Formula to Predict New Born's Chances Of Being Obese
Obesity is a chronic medical condition, which can seriously affect a person's health and well-being. Childhood obesity is a grave concern for both parents and pediatricians. A team of researchers has devised a model to predict whether a new born will be obese when it grows based on various factors.
Childhood obesity is a leading cause of early type 2 diabetes, heart and circulatory diseases and is common in developed countries. School canteens are supposedly the main culprits as they mostly provide high calorie junk food. According to National Health Figures, 17 percent of boys and 15 percent of girls aged two to 15 in England are classified as obese.
Intake of high calorie junk food and lack of physical exercise are the major factors that cause obesity in a child. But what if parents can calculate the chance of whether their new born is at a risk of becoming obese?
Researchers from the School of Public Health at Imperial College London have devised a simple formula that can predict whether the baby will be obese when it grows.
A team of researchers from Imperial College in collaboration with colleagues at the University of Oulu, Finland, Harvard University in the US and the University of Verona, Italy, has devised an online calculator that estimates a child's obesity risk based on factors such as birth weight, body mass index of the parents, the number of people in a household, the mother's professional status and most importantly whether the mother smoked during pregnancy.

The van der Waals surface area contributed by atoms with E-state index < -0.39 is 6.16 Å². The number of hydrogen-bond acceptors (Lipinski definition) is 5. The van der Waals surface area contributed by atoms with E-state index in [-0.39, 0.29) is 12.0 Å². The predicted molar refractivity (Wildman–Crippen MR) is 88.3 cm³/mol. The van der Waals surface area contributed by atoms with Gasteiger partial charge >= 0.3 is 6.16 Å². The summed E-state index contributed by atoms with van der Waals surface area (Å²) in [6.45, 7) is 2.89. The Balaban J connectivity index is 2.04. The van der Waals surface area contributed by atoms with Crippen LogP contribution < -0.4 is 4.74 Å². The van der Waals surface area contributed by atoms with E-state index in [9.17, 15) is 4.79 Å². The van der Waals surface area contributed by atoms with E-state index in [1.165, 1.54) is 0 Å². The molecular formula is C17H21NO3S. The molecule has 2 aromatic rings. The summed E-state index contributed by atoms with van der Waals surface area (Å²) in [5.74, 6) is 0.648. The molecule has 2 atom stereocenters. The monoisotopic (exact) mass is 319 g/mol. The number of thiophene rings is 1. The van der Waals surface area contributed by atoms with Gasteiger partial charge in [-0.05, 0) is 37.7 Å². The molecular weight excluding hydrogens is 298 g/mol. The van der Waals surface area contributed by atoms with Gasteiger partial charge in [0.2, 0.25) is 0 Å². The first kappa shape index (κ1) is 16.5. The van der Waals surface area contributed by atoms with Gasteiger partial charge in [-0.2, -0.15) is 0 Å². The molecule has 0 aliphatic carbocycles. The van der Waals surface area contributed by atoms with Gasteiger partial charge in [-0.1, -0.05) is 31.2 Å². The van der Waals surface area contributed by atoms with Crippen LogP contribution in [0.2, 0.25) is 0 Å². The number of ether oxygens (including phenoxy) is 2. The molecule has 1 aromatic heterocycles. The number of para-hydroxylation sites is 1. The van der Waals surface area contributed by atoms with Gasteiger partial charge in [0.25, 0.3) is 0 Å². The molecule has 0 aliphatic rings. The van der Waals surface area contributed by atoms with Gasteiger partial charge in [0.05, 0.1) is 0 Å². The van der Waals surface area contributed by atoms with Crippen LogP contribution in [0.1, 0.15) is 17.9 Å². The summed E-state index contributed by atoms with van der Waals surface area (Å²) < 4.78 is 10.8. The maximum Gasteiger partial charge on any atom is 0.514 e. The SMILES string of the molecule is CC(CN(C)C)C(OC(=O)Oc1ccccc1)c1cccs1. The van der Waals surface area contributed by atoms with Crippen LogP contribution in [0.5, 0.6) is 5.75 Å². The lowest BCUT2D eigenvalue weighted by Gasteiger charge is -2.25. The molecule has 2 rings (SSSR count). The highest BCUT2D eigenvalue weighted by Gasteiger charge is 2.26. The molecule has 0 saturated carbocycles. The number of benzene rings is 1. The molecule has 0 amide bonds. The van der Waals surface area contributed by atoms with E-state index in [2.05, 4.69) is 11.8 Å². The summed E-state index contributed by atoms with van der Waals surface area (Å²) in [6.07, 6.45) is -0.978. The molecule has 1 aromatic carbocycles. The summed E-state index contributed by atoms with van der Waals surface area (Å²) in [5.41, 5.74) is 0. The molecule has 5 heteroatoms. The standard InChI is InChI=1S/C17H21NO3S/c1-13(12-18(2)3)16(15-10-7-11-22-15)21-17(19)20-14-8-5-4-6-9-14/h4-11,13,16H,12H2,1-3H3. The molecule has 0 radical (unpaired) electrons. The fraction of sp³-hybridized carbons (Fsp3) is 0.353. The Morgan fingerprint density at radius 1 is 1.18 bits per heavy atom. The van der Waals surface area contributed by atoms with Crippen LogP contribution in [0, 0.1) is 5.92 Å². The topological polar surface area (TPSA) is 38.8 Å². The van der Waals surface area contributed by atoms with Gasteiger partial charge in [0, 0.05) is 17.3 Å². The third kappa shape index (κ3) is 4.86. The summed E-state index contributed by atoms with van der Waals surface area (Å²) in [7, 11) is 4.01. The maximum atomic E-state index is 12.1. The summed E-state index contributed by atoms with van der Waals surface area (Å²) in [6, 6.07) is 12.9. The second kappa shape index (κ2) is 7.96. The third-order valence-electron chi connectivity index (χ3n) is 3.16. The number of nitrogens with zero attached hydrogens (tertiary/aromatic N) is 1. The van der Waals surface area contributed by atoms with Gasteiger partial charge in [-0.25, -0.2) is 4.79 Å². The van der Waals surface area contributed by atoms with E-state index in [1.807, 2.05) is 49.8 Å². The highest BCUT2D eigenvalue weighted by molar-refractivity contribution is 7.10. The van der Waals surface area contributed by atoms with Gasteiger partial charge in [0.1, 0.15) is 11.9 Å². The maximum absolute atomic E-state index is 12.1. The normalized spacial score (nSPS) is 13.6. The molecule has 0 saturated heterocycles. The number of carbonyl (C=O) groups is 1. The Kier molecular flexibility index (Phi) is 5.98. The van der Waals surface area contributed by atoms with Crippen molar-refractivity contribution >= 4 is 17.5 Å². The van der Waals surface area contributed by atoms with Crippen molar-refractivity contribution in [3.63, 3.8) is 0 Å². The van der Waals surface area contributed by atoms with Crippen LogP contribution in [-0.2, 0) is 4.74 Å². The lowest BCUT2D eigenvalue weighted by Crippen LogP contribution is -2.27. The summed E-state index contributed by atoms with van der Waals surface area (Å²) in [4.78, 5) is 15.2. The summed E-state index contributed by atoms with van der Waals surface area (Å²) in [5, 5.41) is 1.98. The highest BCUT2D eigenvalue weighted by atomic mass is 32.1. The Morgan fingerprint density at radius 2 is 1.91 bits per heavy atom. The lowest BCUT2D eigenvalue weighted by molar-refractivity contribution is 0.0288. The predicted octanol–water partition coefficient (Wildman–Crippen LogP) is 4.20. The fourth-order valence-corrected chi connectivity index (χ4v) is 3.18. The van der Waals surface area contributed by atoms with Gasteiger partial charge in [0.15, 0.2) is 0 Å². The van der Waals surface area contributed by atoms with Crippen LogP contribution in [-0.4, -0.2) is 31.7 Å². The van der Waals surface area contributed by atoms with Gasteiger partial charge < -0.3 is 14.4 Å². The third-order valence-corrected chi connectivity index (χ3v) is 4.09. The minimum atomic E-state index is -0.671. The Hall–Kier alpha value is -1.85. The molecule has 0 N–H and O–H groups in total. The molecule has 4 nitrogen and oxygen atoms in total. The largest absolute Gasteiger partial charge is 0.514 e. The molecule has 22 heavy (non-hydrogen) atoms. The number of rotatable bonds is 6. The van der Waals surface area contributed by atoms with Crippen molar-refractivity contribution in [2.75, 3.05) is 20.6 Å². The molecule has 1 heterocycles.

The researchers hope that this new discovery will help parents identify infants who are at a high risk of becoming obese so that they can take necessary steps in order to curb this chronic problem.
This formula was developed using data from a study set up in 1986 following 4000 children born in Finland. Initially the researchers tried to analyze whether obesity risk could be assessed using genetic profiles. Unfortunately this was not a success, as the test they developed, based on common genetic variations, failed to make accurate predictions.
Rather, they discovered that non-genetic information readily available at the time of birth was enough to predict which children would become obese. The formula proved accurate not just in the Finnish cohort, but in further tests using data from studies in Italy and the U.S.
"This test takes very little time, it doesn't require any lab tests and it doesn't cost anything," said Professor Philippe Froguel, from the School of Public Health at Imperial College London, who led the study.
"All the data we use are well-known risk factors for childhood obesity, but this is the first time they have been used together to predict from the time of birth the likelihood of a child becoming obese."
On testing their formula on the participants, they noticed that nearly 20 percent of the children marked as the highest risk at birth made up 80 percent of obese children.
The researchers suggest that those families whose infants are at high risk of obesity should be offered the assistance of a dietitians and psychologists that would guide the families in tackling this problem and prevent excess weight gain.
"Once a young child becomes obese, it's difficult for them to lose weight, so prevention is the best strategy, and it has to begin as early as possible," said Professor Froguel. "Unfortunately, public prevention campaigns have been rather ineffective at preventing obesity in school-age children. Teaching parents about the dangers of over-feeding and bad nutritional habits at a young age would be much more effective."
Although common genetic variants did not prove to be helpful in predicting childhood obesity, the researchers say about one in 10 cases of obesity are caused by rare mutations that seriously affect appetite regulation.
The obesity risk calculator is available online at http://files-good.ibl.fr/childhood-obesity/ .
This study is published in the open access journal PLOS ONE.